Shad Khan always has incredible concept drawings. How will reality look?

Action News Jax reports that “Khan’s vision for Downtown stays true to his prior ‘Live. Work. Stay. Play’ pitch. His aim is to create an atmosphere around the stadium where the City and Jaguars both benefit. In addition to residential and park space, the plan calls for a luxury hotel that connects to the stadium through a pedestrian tunnel and a pedestrian and bicycle bridge park, similar to the High Line in New York.”

City Council will approve this deal later this spring.

Jax Chamber pushes Players economic impact

The Jacksonville Chamber of Commerce ascribes $151M of economic impact from May’s PLAYERS Championship for Northeast Florida.

The Chamber hosted a news conference this week that involved representatives from the PLAYERS and US Assure, and as has been the case previously, all parties discussed the unique economic synergy created by the event.

“The tournament has hosting opportunities for businesses of all sizes and the PLAYERS Club is an excellent way to showcase our community, the tournament, and your company. If you have not already, I would highly suggest reaching out to staff of THE PLAYERS to figure out how they can help your company host clients at this amazing event,” US Assure chief operating officer Ryan Schwartz asserted.

Jax Chamber tees up for TPC again. These pressers are a yearly tradition.

“During May 9-14, Northeast Florida is on an international stage thanks to THE PLAYERS Championship,” Jax Chamber Chair Darnell Smith said. “As a community, we must continue to take advantage of this spectacular tournament and venue to showcase how wonderful this city is and to help grow business here in Northeast Florida.”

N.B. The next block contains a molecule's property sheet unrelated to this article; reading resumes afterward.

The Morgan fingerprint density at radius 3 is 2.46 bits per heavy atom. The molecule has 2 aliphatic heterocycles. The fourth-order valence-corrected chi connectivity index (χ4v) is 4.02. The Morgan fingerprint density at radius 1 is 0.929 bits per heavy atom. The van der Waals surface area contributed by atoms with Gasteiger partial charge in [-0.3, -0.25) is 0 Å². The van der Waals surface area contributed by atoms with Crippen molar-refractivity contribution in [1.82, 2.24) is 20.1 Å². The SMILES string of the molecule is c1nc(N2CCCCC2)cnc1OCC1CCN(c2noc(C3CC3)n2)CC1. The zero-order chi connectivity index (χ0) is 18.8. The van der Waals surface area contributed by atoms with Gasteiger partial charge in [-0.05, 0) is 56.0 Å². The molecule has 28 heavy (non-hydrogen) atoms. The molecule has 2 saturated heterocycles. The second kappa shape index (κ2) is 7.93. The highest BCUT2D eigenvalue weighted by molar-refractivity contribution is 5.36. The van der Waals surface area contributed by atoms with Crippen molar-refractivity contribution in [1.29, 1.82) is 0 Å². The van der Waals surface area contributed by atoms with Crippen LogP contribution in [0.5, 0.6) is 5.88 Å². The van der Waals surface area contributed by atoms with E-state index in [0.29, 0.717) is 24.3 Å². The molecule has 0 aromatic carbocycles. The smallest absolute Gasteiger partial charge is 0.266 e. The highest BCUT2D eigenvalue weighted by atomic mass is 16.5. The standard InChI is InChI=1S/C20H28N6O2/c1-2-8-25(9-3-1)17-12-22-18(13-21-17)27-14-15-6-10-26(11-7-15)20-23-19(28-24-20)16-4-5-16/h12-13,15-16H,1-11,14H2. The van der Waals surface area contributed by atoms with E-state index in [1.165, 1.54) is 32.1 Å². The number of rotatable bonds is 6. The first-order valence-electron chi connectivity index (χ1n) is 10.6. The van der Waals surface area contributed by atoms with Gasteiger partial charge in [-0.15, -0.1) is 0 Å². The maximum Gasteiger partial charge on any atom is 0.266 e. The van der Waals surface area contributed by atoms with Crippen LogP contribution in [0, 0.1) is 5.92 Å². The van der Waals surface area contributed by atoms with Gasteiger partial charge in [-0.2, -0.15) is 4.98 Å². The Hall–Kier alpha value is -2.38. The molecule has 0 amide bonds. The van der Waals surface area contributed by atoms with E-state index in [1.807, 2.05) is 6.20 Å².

Ed Burr, double booked

When it comes to the JEA Board, almost-Chair Burr has left the building, reports the Florida Times-Union.

Ed Burr is a busy man.

“Mayor Lenny Curry appointed Burr, along with other business leaders, to the board in 2015 following a shake-up of the board in the wake of controversy over governance at JEA. Curry reappointed Burr for another term this year, but Burr asked for his name to be withdrawn from reappointment because of continued ambiguity in state law about whether he is a dual officeholder,” Sebastian Kitchen writes.

Burr, chairman of the Jacksonville Civic Council and a Lenny Curry ally, also serves on the FSU Board.

Tom Petway will serve as interim chair until a new chair is formally selected.

March Madness comes to Jacksonville in 2019

The NCAA awarded Jacksonville a Division I Men’s Basketball Regional for 2019. The Florida Times-Union reports it is the fourth time since 2006 that the city has been a part of March Madness.